As we approach Thanksgiving 2011, many of us are very thankful for many different things. Each individual heart is pricked differently. What touches yours might not excite mine, and the other way around. Our lives are not alike, and neither are our expressions of gratitude. I laughed last week when one lady posted on a Facebook page I was reading, “I’m blocking you until December 1 because I don’t care what you are thankful for this year.” She was referring to a challenge a friend had made asking all of her contacts to list one thing that they are truly thankful for each day in the month of November.
Personally, I love the challenge and it helps to keep me focused on being grateful. When a person is truly grateful, he or she has little time to be truly hateful, I have found. And I am blessed to read what others have found to be happy and grateful for in their lives. Their blessings and good gifts filled with acceptance and appreciation incite me to do better, rejoice more and be grateful in my heart for my blessings and gifts.
Several others joined this writer’s view and posted their feelings about not wanting to read what others say thank you for in their own life. One said, “I am glad you wrote that because I was just about to write something not so nice.”
I couldn’t help but laugh out loud when two days later, the original woman wrote an expressive thank you note on the site to a friend who had kept her child for her. Maybe we did not need to read that, huh? She was grateful when the service or gift or kindness applied to her. It’s all in the perspective. As individuals, we have such tunnel vision and usually end up focusing on our own person, our family members, our home, our school, our business, or our community. Truthfully, we are all in this thing called life together, and it is best if we all just try to get along as best we can.
Being grateful for most folks is a learned art. We are not born with a built-in mechanism that automatically says, “Be thankful. Be grateful. Express your appreciation.” Children have to be taught manners and how to say thank you and mean it. I still have a difficult time getting mine to write thank-you notes for gifts or expressions of love. With the advent of the Internet, many have never written a real, old-fashioned thank-you note on paper with a stamp and envelope. I still like getting them and treasure the kind words for years on end.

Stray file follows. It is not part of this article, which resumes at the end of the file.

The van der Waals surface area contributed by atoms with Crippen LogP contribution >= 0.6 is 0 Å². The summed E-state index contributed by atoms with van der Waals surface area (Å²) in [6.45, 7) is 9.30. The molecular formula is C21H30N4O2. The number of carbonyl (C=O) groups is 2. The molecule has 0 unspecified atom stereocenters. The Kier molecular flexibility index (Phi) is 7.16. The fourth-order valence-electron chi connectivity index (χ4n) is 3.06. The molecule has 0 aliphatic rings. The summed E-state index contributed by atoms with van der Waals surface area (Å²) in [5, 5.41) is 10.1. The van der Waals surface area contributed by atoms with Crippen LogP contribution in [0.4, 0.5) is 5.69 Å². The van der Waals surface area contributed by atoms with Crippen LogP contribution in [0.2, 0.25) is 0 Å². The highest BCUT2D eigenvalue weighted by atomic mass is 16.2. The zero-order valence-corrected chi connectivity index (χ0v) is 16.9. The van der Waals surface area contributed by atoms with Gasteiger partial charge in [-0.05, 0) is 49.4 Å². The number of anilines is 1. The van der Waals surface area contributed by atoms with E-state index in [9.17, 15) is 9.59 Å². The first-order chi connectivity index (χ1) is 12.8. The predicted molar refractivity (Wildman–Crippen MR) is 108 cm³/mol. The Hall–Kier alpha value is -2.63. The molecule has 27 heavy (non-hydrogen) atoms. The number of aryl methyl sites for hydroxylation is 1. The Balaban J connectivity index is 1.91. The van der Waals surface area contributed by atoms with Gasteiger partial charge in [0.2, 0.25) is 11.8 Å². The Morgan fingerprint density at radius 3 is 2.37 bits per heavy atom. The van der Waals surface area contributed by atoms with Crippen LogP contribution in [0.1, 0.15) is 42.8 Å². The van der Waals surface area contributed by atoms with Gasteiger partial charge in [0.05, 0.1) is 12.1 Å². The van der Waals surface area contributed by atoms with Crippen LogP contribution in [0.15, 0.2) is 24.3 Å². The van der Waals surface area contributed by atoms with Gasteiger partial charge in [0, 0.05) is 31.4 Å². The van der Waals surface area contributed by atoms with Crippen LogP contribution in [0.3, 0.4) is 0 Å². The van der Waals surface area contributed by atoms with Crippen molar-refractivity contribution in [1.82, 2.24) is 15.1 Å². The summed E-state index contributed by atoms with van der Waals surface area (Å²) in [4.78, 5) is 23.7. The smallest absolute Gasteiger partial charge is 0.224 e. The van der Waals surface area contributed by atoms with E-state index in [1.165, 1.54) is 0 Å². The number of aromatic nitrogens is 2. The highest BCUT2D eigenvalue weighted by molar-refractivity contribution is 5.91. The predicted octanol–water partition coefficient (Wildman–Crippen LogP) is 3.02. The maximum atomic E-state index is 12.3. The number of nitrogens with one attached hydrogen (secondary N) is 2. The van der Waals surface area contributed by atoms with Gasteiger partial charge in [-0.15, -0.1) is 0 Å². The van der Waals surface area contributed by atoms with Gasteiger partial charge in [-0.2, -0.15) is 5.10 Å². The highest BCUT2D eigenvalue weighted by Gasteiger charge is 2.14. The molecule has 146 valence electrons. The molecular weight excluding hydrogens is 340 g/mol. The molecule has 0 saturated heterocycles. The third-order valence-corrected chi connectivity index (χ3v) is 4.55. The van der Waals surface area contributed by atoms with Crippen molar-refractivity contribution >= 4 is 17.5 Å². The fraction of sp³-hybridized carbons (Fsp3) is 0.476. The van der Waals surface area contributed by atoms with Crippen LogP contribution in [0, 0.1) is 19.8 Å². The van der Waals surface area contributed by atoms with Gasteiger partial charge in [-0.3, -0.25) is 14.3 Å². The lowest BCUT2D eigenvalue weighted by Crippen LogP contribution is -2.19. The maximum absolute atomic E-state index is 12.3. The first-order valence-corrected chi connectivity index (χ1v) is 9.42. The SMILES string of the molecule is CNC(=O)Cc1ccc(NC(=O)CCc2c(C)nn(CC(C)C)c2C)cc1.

We are happiest when we are grateful. We think of our benefits. We think of the good things both God and man have given to us. We think of good health, our homes, family members, jobs to go to each day, health care and hope. The Book of Psalms is filled with praise to God for His good gifts to His children.
“They believed they his words, they sang his praises” (Psalm 106:12).
Psalm 107 begins with “O give thanks unto the Lord, for he is good: for his mercy endureth forever.” I especially like Verse 29 of Psalm 107, where we read, “He maketh the storm a calm, so that the waves thereof are still.” We who live on the Bolivar Peninsula can identify with this thought. We should be very grateful that in God’s mercy and wisdom, we have enjoyed another hurricane-free year.
Blessed be the name of God. Let’s take time this holiday season to thank Him for His protection and goodness to us. And let’s not be ashamed to share our thankfulness with those around us. It pleases God and perhaps helps others along life’s way.
Brenda Cannon Henley can be reached at (409) 781-8788 or at brendacannonhenley [at] yahoo [dot] com. Be sure to get Brenda’s new book, “Morning Glories,” from Amazon.com or from Ted Henley at (409) 363-7286.